Senate Bill Impugns Medical Marijuana for Custodial Parents
Feb. 28, 2014
Over the five years since Michigan’s Medical Marijuana Act was passed through voter initiative in November 2008, we’ve had many cases in family court where a parent’s medical marijuana use was raised as an issue in the case. Generally, family court judges do not shine to pot smoking parents.
Now, the Michigan Senate has taken-up the cause with a bill introduced by Senator Rick Jones, a former Sheriff from Eaton County. The bill, enrolled in the Judiciary Committee, gives a family court judge the power to review a parent’s pot use, even when sanctioned by a properly issued medical marijuana card.
If passed, Senate Bill 736 would provide that when a judge makes a finding that a card-carrying medical marijuana patient’s use of pot interferes with that parent’s ability, judgment, or skill to parent her child, then the judge could order any of the following remedies:
Compel the patient to execute a release so the court could review the underlying medical condition on which the medical marijuana card is based, and allow the court to examine the relationship between the patient and the qualifying physician that endorsed the parent’s pot use;
Compel the parent to submit to an independent medical examination to determine whether the parent’s continued use of medical marijuana remains necessary or whether an alternative medication would be in the “parent’s best interest”; [Wow]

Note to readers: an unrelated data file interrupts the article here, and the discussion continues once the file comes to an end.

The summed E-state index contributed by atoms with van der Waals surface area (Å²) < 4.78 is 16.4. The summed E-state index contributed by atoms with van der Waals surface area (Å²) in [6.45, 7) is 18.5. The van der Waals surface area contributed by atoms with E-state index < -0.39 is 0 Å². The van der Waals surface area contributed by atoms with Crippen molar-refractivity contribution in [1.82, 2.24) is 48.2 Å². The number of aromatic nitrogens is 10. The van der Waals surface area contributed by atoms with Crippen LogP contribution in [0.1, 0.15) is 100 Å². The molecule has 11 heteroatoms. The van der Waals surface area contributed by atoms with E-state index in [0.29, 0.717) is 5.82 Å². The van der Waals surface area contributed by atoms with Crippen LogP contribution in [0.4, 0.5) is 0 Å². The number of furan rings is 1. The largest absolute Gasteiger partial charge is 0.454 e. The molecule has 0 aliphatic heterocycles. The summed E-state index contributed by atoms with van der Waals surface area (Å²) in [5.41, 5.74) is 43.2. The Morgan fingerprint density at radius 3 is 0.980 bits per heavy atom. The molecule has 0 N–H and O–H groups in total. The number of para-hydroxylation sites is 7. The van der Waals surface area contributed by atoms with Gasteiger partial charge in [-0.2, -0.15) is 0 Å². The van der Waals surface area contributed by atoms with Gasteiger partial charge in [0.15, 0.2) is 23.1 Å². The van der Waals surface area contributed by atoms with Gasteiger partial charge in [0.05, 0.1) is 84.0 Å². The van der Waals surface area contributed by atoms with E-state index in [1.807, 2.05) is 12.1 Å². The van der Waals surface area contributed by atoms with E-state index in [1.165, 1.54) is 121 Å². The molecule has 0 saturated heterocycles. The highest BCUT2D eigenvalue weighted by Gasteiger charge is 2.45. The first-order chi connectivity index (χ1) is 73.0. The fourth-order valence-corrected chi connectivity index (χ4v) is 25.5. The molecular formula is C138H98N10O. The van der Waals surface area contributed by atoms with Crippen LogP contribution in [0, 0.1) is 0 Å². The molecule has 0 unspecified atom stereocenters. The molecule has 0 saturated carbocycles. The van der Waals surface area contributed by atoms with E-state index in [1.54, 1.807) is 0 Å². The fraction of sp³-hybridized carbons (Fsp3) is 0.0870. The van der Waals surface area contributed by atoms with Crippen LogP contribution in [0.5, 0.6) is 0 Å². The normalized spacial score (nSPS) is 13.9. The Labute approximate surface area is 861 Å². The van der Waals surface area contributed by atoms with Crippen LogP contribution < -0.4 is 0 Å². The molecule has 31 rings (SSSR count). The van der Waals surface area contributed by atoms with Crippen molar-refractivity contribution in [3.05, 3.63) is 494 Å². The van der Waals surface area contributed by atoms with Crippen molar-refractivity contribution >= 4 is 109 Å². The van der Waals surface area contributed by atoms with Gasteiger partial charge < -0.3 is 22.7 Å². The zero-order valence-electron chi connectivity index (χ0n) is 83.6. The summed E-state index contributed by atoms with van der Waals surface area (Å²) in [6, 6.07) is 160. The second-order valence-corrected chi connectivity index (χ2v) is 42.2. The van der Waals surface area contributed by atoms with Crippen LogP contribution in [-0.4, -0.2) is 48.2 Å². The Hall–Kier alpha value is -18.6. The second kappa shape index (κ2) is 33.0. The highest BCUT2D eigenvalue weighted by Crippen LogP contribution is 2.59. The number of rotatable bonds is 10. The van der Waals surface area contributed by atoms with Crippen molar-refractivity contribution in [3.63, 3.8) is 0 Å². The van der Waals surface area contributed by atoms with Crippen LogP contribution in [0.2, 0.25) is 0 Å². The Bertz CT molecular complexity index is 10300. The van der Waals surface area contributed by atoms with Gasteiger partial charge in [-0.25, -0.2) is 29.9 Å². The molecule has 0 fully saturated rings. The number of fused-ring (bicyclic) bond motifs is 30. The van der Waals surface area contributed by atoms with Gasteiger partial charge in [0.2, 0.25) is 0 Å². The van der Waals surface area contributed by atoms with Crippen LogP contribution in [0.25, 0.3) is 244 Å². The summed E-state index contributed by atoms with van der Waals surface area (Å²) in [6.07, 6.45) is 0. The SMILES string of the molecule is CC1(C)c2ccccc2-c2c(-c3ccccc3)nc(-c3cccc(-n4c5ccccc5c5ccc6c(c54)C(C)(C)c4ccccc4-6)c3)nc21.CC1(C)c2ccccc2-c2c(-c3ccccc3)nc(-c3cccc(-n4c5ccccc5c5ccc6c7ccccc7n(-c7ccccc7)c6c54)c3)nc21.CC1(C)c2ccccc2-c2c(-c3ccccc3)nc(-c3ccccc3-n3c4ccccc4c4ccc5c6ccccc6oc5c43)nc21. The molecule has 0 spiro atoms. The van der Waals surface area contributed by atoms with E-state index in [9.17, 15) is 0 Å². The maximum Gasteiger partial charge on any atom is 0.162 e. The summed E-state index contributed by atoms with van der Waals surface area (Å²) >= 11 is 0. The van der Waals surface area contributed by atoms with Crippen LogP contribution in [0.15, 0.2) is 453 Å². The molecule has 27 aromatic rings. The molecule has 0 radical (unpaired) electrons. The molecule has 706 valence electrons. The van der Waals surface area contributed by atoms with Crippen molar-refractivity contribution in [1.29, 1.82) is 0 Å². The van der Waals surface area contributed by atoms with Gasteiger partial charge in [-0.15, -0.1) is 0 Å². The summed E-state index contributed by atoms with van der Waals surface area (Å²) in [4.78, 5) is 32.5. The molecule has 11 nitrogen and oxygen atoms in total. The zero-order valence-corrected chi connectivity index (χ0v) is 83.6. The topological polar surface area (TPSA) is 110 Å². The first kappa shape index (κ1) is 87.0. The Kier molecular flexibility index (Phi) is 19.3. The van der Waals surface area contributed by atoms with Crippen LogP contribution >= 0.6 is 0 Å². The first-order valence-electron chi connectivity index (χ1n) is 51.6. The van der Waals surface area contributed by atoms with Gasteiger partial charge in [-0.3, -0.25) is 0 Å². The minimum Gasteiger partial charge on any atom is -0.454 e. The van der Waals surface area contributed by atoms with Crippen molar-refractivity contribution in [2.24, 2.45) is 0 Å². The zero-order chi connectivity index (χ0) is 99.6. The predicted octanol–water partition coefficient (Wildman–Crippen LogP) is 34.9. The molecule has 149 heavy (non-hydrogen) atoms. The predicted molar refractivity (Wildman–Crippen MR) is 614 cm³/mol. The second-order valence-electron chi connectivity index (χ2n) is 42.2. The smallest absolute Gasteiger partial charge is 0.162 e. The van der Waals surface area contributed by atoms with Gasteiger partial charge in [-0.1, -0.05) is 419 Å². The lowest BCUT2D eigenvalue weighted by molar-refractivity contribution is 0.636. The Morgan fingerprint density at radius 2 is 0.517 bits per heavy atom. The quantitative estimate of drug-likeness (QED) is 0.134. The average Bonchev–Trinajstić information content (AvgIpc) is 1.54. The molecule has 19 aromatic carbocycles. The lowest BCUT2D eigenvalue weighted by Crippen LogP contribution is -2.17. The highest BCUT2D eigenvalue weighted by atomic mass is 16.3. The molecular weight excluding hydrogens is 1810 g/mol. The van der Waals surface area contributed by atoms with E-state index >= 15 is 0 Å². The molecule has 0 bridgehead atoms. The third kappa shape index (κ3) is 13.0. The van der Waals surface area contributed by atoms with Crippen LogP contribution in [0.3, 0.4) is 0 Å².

Enjoin the parent from the continued use of medical marijuana if, upon the court’s review of the parent’s medical records, it appears that continued use of medical marijuana is not in that parent’s best interests; [also Wow]
Allow the parent to continue her use of medical marijuana under the “qualified physician’s directive”, and under the continued review of the patient/parent’s medical records for the duration of the custody case, “to determine whether there is reason for concern” that the parent’s continued use of medical marijuana interferes with that parent’s ability, judgment, or skill to parent the child; and
The ominous “catchall” of issuing, “any other order that the Court considers necessary that is otherwise within the authority of the court in the best interests of the child.”
Putting a medicated parent under the microscope in family court is nothing new. But this proposed legislation, which we here at this blog do not see passing, would drag the family court judge and the treating physician into the medical marijuana arena.
In the unlikely even that this bill passes into law, just sit back and watch the sparks fly…